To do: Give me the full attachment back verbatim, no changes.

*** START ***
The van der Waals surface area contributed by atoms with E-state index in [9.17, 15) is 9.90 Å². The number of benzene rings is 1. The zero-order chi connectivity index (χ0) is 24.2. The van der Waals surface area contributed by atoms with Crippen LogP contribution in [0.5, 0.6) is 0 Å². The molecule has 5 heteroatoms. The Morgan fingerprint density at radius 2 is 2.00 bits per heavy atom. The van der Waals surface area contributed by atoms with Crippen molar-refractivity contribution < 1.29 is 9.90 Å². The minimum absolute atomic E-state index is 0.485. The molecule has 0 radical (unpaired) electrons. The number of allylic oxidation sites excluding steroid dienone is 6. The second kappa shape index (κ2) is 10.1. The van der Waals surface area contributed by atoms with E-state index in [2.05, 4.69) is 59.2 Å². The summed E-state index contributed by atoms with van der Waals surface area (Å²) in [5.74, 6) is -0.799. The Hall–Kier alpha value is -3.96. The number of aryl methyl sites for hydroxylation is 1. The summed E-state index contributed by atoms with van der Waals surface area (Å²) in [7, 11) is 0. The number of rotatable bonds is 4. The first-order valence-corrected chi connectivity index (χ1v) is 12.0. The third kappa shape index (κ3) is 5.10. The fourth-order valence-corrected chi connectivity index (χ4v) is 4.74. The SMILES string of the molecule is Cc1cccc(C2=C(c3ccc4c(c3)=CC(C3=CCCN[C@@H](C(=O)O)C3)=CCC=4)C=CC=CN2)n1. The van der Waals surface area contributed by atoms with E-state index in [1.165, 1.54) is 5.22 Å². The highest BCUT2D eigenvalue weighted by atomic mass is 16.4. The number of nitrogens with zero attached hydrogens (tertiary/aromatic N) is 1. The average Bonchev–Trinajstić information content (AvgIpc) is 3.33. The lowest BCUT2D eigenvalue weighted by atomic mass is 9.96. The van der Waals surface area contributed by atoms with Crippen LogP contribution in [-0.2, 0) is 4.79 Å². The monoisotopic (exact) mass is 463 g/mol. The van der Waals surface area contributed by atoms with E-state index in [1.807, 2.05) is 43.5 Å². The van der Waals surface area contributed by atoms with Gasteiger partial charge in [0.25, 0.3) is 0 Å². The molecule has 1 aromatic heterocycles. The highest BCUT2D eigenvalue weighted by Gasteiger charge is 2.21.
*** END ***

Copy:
The van der Waals surface area contributed by atoms with E-state index in [9.17, 15) is 9.90 Å². The number of benzene rings is 1. The zero-order chi connectivity index (χ0) is 24.2. The van der Waals surface area contributed by atoms with Crippen LogP contribution in [0.5, 0.6) is 0 Å². The molecule has 5 heteroatoms. The Morgan fingerprint density at radius 2 is 2.00 bits per heavy atom. The van der Waals surface area contributed by atoms with Crippen molar-refractivity contribution < 1.29 is 9.90 Å². The minimum absolute atomic E-state index is 0.485. The molecule has 0 radical (unpaired) electrons. The number of allylic oxidation sites excluding steroid dienone is 6. The second kappa shape index (κ2) is 10.1. The van der Waals surface area contributed by atoms with E-state index in [2.05, 4.69) is 59.2 Å². The summed E-state index contributed by atoms with van der Waals surface area (Å²) in [5.74, 6) is -0.799. The Hall–Kier alpha value is -3.96. The number of aryl methyl sites for hydroxylation is 1. The summed E-state index contributed by atoms with van der Waals surface area (Å²) in [7, 11) is 0. The number of rotatable bonds is 4. The first-order valence-corrected chi connectivity index (χ1v) is 12.0. The third kappa shape index (κ3) is 5.10. The fourth-order valence-corrected chi connectivity index (χ4v) is 4.74. The SMILES string of the molecule is Cc1cccc(C2=C(c3ccc4c(c3)=CC(C3=CCCN[C@@H](C(=O)O)C3)=CCC=4)C=CC=CN2)n1. The van der Waals surface area contributed by atoms with E-state index in [1.165, 1.54) is 5.22 Å². The highest BCUT2D eigenvalue weighted by atomic mass is 16.4. The number of nitrogens with zero attached hydrogens (tertiary/aromatic N) is 1. The average Bonchev–Trinajstić information content (AvgIpc) is 3.33. The lowest BCUT2D eigenvalue weighted by atomic mass is 9.96. The van der Waals surface area contributed by atoms with Crippen LogP contribution in [-0.2, 0) is 4.79 Å². The monoisotopic (exact) mass is 463 g/mol. The van der Waals surface area contributed by atoms with E-state index in [1.807, 2.05) is 43.5 Å². The van der Waals surface area contributed by atoms with Gasteiger partial charge in [0.25, 0.3) is 0 Å². The molecule has 1 aromatic heterocycles. The highest BCUT2D eigenvalue weighted by Gasteiger charge is 2.21.